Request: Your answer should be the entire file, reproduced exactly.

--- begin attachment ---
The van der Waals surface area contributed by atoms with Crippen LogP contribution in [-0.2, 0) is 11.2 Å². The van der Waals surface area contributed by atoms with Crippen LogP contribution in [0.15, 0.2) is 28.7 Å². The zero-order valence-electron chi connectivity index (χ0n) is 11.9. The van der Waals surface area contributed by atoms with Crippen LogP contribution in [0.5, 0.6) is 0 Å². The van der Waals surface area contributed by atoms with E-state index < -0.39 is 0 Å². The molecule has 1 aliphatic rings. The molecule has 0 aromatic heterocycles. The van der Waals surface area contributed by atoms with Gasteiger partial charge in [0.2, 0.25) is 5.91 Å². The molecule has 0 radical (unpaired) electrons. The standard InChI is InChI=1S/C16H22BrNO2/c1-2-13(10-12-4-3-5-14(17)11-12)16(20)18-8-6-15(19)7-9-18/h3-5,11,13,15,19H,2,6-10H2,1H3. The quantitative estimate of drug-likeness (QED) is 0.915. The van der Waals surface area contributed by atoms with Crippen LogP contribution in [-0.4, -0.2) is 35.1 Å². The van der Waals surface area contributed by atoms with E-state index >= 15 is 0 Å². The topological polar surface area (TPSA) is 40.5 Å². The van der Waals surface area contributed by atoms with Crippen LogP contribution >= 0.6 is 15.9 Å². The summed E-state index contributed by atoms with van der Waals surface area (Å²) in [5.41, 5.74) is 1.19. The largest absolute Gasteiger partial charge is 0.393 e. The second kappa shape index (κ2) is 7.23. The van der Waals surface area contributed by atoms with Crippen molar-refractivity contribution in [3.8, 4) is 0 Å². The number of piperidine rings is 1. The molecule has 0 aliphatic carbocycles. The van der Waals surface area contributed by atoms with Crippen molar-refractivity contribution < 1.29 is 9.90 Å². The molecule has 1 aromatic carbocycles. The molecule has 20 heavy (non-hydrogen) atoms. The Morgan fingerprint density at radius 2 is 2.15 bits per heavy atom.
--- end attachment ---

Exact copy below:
The van der Waals surface area contributed by atoms with Crippen LogP contribution in [-0.2, 0) is 11.2 Å². The van der Waals surface area contributed by atoms with Crippen LogP contribution in [0.15, 0.2) is 28.7 Å². The zero-order valence-electron chi connectivity index (χ0n) is 11.9. The van der Waals surface area contributed by atoms with Crippen LogP contribution in [0.5, 0.6) is 0 Å². The van der Waals surface area contributed by atoms with E-state index < -0.39 is 0 Å². The molecule has 1 aliphatic rings. The molecule has 0 aromatic heterocycles. The van der Waals surface area contributed by atoms with Gasteiger partial charge in [0.2, 0.25) is 5.91 Å². The molecule has 0 radical (unpaired) electrons. The standard InChI is InChI=1S/C16H22BrNO2/c1-2-13(10-12-4-3-5-14(17)11-12)16(20)18-8-6-15(19)7-9-18/h3-5,11,13,15,19H,2,6-10H2,1H3. The quantitative estimate of drug-likeness (QED) is 0.915. The van der Waals surface area contributed by atoms with Crippen LogP contribution in [-0.4, -0.2) is 35.1 Å². The van der Waals surface area contributed by atoms with E-state index >= 15 is 0 Å². The topological polar surface area (TPSA) is 40.5 Å². The van der Waals surface area contributed by atoms with Crippen LogP contribution >= 0.6 is 15.9 Å². The summed E-state index contributed by atoms with van der Waals surface area (Å²) in [5.41, 5.74) is 1.19. The largest absolute Gasteiger partial charge is 0.393 e. The second kappa shape index (κ2) is 7.23. The van der Waals surface area contributed by atoms with Crippen molar-refractivity contribution in [3.8, 4) is 0 Å². The number of piperidine rings is 1. The molecule has 0 aliphatic carbocycles. The van der Waals surface area contributed by atoms with Crippen molar-refractivity contribution < 1.29 is 9.90 Å². The molecule has 1 aromatic carbocycles. The molecule has 20 heavy (non-hydrogen) atoms. The Morgan fingerprint density at radius 2 is 2.15 bits per heavy atom.